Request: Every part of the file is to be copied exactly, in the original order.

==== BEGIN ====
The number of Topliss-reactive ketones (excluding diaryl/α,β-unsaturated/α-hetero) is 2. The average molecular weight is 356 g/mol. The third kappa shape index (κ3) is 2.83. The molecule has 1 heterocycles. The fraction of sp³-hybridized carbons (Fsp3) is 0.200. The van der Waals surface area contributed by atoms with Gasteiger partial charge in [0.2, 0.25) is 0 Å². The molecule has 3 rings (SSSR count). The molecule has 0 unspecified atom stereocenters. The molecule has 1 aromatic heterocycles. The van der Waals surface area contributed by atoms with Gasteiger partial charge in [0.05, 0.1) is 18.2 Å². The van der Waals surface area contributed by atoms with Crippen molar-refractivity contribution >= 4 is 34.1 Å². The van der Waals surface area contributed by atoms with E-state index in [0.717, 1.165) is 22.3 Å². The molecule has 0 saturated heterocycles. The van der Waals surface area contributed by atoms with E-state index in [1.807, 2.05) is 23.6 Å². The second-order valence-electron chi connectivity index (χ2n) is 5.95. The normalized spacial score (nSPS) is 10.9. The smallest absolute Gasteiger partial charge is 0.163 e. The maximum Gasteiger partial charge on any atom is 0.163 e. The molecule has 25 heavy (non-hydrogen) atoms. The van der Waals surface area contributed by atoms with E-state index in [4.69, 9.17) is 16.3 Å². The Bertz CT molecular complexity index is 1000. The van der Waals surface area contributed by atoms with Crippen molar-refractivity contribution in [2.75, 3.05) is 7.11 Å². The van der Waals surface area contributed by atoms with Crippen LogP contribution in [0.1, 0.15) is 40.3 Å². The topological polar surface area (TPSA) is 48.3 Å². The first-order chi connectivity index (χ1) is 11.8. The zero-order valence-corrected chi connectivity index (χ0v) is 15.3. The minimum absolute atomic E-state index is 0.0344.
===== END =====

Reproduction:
The number of Topliss-reactive ketones (excluding diaryl/α,β-unsaturated/α-hetero) is 2. The average molecular weight is 356 g/mol. The third kappa shape index (κ3) is 2.83. The molecule has 1 heterocycles. The fraction of sp³-hybridized carbons (Fsp3) is 0.200. The van der Waals surface area contributed by atoms with Gasteiger partial charge in [0.2, 0.25) is 0 Å². The molecule has 3 rings (SSSR count). The molecule has 0 unspecified atom stereocenters. The molecule has 1 aromatic heterocycles. The van der Waals surface area contributed by atoms with Gasteiger partial charge in [0.05, 0.1) is 18.2 Å². The van der Waals surface area contributed by atoms with Crippen molar-refractivity contribution >= 4 is 34.1 Å². The van der Waals surface area contributed by atoms with E-state index in [0.717, 1.165) is 22.3 Å². The molecule has 0 saturated heterocycles. The van der Waals surface area contributed by atoms with E-state index in [1.807, 2.05) is 23.6 Å². The second-order valence-electron chi connectivity index (χ2n) is 5.95. The normalized spacial score (nSPS) is 10.9. The smallest absolute Gasteiger partial charge is 0.163 e. The maximum Gasteiger partial charge on any atom is 0.163 e. The molecule has 25 heavy (non-hydrogen) atoms. The van der Waals surface area contributed by atoms with E-state index in [4.69, 9.17) is 16.3 Å². The Bertz CT molecular complexity index is 1000. The van der Waals surface area contributed by atoms with Crippen molar-refractivity contribution in [2.75, 3.05) is 7.11 Å². The van der Waals surface area contributed by atoms with Crippen LogP contribution in [0.1, 0.15) is 40.3 Å². The topological polar surface area (TPSA) is 48.3 Å². The first-order chi connectivity index (χ1) is 11.8. The zero-order valence-corrected chi connectivity index (χ0v) is 15.3. The minimum absolute atomic E-state index is 0.0344.